ISAAC IBN JASOS IBN SAḲṬAR (more correctly Abu Ibrahim Isaac ibn Yashush ; also called Yiẓḥaḳi):
Spanish grammarian; born 982; died at Toledo about 1057-58. He is identified by Steinschneider with the physician Isḥaḳ ibn Ḳasṭar or, as Moses ibn Ezra calls him, Isḥaḳ ibn Saḳṭar ("Z. D. M. G." viii. 551, ix. 838). According to Ibn Abi Uṣaibi'a ("'Uyun al-Anba'," ii. 50), he was the physician in ordinary of Muwaffaḳ Mujahid al-'Amiri and of his son Iḳbal al-Daulah, kings of Denia. He was well trained in logic, Hebrew grammar, and Jewish law, and was conversant with the opinions of the philosophers. Moses ibn Ezra (l.c.) called him and Abu al-Walid the two sheiks of Hebrew grammar.
He wrote in Arabic "Sefer ha-Ẓerufim" (the Arabic title of which was, probably, "Kitab al- Taṣarif"; Neubauer, in "Journal Asiatique," 1862, ii. 249), on inflection. It is known only from references to it by Abraham ibn Ezra, who, in his commentary on the Bible, often condemns Isaac's exegesis because of its too bold historical criticism. Thus, Isaac ibn Jasos holds that Gen. xxxvi., in which the genealogy of the kings of Edom is given, was not written earlier than the time of King Jehoshaphat. He also identified the "Hadad" of Gen. xxxvi. 35 with "Hadad the Edomite" of I Kings xi. 14; the "Mehetabel" of Gen. xxxvi. 39 with the "sister of Tahpenes" of I Kings xi. 19; Jobab ben Zerah with Job; the prophet Hosea ben Beeri with Hosea ben Elah, the last king of Israel (see Ibn Ezra on Hosea i. 1, and comp. Isa. xv. 8, where both seem to be mentioned in the word "Beer-elim").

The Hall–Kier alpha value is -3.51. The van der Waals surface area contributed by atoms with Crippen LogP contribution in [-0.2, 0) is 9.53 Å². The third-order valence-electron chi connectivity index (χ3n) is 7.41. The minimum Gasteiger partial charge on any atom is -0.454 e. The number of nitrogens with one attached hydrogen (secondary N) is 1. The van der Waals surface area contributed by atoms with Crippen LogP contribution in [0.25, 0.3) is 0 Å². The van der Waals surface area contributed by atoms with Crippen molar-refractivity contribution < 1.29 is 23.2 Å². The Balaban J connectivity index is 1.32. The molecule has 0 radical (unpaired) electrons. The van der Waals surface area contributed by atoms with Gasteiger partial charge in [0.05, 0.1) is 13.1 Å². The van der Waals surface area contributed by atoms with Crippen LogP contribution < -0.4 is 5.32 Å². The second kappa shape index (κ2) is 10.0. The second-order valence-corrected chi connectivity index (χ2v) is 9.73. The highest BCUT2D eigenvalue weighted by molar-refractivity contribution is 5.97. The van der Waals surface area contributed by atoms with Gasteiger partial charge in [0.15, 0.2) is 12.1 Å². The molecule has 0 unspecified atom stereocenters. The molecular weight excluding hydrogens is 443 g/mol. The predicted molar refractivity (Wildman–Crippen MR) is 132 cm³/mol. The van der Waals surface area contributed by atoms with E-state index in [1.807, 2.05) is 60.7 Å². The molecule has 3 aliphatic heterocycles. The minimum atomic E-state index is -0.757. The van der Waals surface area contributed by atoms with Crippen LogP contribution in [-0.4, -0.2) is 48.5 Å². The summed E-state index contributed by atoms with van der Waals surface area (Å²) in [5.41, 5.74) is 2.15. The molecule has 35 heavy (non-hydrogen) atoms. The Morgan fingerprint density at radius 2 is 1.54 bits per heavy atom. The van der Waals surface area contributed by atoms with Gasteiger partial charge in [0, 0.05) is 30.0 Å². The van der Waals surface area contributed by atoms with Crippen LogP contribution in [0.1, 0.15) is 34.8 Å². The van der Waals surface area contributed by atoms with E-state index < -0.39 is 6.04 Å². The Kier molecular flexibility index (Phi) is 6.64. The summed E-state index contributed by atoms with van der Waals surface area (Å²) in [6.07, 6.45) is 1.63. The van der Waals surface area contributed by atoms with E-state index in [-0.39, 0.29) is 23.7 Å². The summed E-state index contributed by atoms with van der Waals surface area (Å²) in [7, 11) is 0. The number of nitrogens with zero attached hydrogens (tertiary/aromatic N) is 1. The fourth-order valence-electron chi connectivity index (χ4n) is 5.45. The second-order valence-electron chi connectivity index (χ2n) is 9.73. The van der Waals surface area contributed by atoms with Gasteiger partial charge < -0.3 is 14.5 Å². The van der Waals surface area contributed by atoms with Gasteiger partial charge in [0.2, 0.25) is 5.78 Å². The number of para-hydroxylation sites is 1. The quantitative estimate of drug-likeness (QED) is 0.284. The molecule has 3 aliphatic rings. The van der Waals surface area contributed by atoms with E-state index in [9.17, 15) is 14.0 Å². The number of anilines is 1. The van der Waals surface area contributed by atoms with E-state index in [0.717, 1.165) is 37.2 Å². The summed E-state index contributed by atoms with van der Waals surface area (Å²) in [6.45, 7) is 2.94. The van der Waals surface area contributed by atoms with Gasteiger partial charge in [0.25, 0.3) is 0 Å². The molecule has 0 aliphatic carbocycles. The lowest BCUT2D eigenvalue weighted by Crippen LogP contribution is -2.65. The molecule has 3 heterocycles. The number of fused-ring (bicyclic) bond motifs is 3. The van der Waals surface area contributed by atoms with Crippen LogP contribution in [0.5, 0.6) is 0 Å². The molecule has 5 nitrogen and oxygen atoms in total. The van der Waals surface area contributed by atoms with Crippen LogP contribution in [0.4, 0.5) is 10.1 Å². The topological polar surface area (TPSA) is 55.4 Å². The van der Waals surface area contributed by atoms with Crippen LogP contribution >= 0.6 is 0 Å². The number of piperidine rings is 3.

Such opinions, seemingly drawn from Moses ibn Gikatilla, caused Ibn Ezra to declare that Isaac ibn Jasos' book deserved to be burned as the work of a "prattler ["mahbil"] of vain things" (see Ibn Ezra on Job xlii. 16 and Gen. xxxvi. 32). Isaac may likewise be the "mahbil" whom Ibn Ezra opposes because he desired to alter words or expressions in more than 200 passages in the Bible ("Safah Berurah," ed. Lippmann, p. 9b, Fürth, 1839; "Ẓaḥḥut," ed. Lippmann, p. 72a, ib. 1834). This system of substitution had been used for the first time by Abu al-Walid.
- Carmoly, in Zion, i. 46;
- Neubauer, in Journal Asiatique, 1862, ii. 257;
- Steinschneider, Die Arabische Litteratur der Juden, p. 135;
- compare also Wolf, Bibl. Hebr. i. 662;
- Geiger, Wissenschaftliche Zeitschrift, i. 20;
- Grätz, Gesch. vi. 42.;
- Winter and Wünsche, Die Jüdische Litteratur, ii. 183, 262, 335;
- Poznanski, Mose ibn Chiqitalla, pp. 54, 136, Leipsic, 1895.